The biggest single fraud on an Irish bank - but who cares?


#1

Strange the stories that get attention, and stranger still those that don’t.

The IT carried a very disturbing report yesterday by Gretchen Friemann into massive loans AIB gave to a Greek fraudster, Achilleas Kallakis, who is under investigation by the British Serious Fraud Office. AIB claim they sufferedly only a relatively small loss – £56 million - and this was because AIB took control of the properties and sold them on to Green Property.

The mystery is the price Green Property is supposed to have paid for these properties.

Green Property bought the properties in November 2008 when the British property market was in crisis - commercial property values in the UK were estimated to have slumped by 35.5 per cent from their summer 2007 peak. Bizarrely, however, land registry documents show a number of Kallakis’s assets were sold on by AIB for roughly the same price Kallakis had paid at the height of the boom.

I don’t know what this all means but something stinks and I have a sinking feeling it will end up with the taxpayer. But no-one is reacting in the media or on the blogs.
irishtimes.com/newspaper/finance/2010/0118/1224262563538.html


#2

i have flagged it here before, but pinsters are more imbued with blood lust and a “maul the man” mentality than interested in addressing the real issues - where the financial shenanigans are happening.

This was a “smoke and mirrors” deal so as the bank would not have to declare the real loss and to hide the situation from the rest of us. Sweetheart deals where the new borrowers get soft loans without recourse, putting the loan in deep freeze to be dealt with some time way in the future when its gone quiet and people’s eyes are off the ball… we are going to see a lot of this in the future. There are several brewing at the moment and they need to be “outed”. But we would rather throw eggs and wish for heads on pikes, acting like kids at pantomime villains. We haven’t seen the really fraudulent activity yet. It’s just about to begin.


#3

Don’t think it was quite the biggest because the assets are worth something.

The fraud was against the shareholders who still held pretty worthless shares at the time and would have been absolutely worthless had thsi come out. It was most likely perpetrated by the auditors who did not ‘recognise’ the isle of man SPV loan terms to Green …not even now. It is even possible that the IoM SPVs were created to circumvent a proper audit.

Whether John Hurley had a hand in the creation of the SPVs is the other interesting bit, based on his uniquely dismal record then most likely yes he did.


#4

What we largely saw to date was blind greed and incompetence…
what we will see going forward will of course be of a much more devious nature…
The problem is that this stuff is harder to get to the bottom of.

Remember that AIBs new chief was the one who approved the purchase of AIB shares through the Furstenburg account with Goodbody.
When you see a chappy like this get the top seat you know precisely where AIBs intentions lie.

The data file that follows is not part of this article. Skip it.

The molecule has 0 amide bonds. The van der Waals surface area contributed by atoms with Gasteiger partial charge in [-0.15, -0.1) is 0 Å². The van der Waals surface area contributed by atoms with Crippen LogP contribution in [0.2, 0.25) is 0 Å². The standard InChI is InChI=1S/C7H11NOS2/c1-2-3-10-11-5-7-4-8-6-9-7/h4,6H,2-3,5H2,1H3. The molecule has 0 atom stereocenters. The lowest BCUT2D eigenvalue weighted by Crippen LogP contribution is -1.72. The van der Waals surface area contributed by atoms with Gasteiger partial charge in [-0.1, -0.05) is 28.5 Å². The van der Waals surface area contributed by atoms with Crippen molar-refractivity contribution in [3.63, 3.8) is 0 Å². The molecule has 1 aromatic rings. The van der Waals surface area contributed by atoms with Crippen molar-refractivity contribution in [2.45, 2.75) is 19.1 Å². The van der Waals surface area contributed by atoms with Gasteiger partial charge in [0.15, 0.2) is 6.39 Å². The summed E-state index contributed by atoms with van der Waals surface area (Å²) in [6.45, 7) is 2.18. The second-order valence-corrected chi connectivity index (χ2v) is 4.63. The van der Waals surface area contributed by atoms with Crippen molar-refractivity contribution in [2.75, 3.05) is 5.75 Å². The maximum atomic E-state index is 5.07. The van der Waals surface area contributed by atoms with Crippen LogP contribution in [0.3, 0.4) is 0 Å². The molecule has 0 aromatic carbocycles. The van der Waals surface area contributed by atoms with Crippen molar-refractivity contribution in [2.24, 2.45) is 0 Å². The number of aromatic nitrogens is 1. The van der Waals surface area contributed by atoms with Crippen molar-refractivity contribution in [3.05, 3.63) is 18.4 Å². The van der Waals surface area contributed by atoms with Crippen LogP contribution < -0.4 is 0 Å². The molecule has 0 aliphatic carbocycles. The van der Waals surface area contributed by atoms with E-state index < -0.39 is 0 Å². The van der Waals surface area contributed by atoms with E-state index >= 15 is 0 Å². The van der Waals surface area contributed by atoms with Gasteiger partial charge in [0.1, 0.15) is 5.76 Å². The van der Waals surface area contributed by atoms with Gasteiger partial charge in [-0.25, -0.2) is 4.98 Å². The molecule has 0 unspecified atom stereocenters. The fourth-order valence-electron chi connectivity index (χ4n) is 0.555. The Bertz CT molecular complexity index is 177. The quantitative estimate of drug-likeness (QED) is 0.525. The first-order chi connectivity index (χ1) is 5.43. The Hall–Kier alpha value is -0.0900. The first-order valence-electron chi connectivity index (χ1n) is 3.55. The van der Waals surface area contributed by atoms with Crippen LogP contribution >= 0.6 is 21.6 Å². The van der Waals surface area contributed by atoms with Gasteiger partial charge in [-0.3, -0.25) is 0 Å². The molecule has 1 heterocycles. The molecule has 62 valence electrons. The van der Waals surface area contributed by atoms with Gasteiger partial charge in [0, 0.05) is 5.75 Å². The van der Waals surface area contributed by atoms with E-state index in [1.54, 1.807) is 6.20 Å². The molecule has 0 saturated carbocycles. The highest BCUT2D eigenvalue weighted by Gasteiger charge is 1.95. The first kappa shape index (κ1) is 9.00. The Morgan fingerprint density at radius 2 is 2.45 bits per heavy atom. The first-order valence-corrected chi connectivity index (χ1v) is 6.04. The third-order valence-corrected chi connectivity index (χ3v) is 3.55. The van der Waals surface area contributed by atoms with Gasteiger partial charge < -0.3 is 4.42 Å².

#5

AIB also gave us the ICI scam in the 1980s and 1990s. Their culture is so generally rotten that Rusnak looks like a gentleman compared to the top management :frowning:


#6

Not to mention how they also booked several Xmas parties for their staff but booked them as birthday parties and requested no signage.
Anglo were amateurs… tis AIB are the pros!


#7

Yeah my gut feeling is there’s more to come out alright. One specific story I heard about a senior manager in a bank has not come out yet (not AIB, not Anglo, and not INBS) - although it came indirectly from a rival bank manager, so there may have been an agenda.


#8

Ahem! That money was only resting in my account! :slight_smile:


#9

Please can you show where you flagged this before, I am unable to find it.


#10

Could the journalist make the same checks with the Irish land registry?

Excellent article by the way


#11

@ym - somewhere in here, isn’t it?

viewtopic.php?f=4&t=21201


#12

Nope. That’s the Paddy Kelly turning his house into chinese embassy accommodation.

The bit I’m interested in where who_shot_the_tiger addresses sweetheart/smoke and mirror deals between banks and developers rather than in engaging in hagiography of debt men walking.

edit: but thanks for looking! :smiley:


#13

Still no sign of a wider media interest. Perhaps because it happened in the UK. But who doubts that the cost will end up with us?


#14

Is that the same Green Property who is meant to be buying the US Anglo loans?

What is the story with this crowd?


#15

Yes and they seem to pop up everywhere, including the siege of Hume St in the 60s, the Civic Offices, Blanchardstown Shopping Centre - you name it.


#16

I wonder who the shareholders are!


#17

Irish or UK company?

Are they this crowd?

networksolutions.com/whois-search/greenpropertyplc.com


#18

Cantillion in the IT calls on AIB to live up to Colm Doherty’s brave talk about ethics and public trust by coming clean on these transactions.

The IT seems to be the only media outlet following this story.

irishtimes.com/newspaper/finance/2010/0123/1224262925113.html


#19

Stories been around for a while and there are some legal issues involved, not on Green side. We mentioned it a couple of weeks ago but Gretchen’s got a lot of detail.

tribune.ie/business/article/ … /#comments

From last year:
tribune.ie/business/news/art … companies/

Property Week did some good running on this back then - if you’re interested you can read stuff in the archive. propertyweek.com, search for Kallakis - I was talking to the editor a bit at the time, again there were legal issues

If and when charges are brought i think you’ll see follow up


#20

Thanks for the pointer and for keeping an eye on this story. I hope the truth (and we really don’t know what that might be) is not buried by the investigations.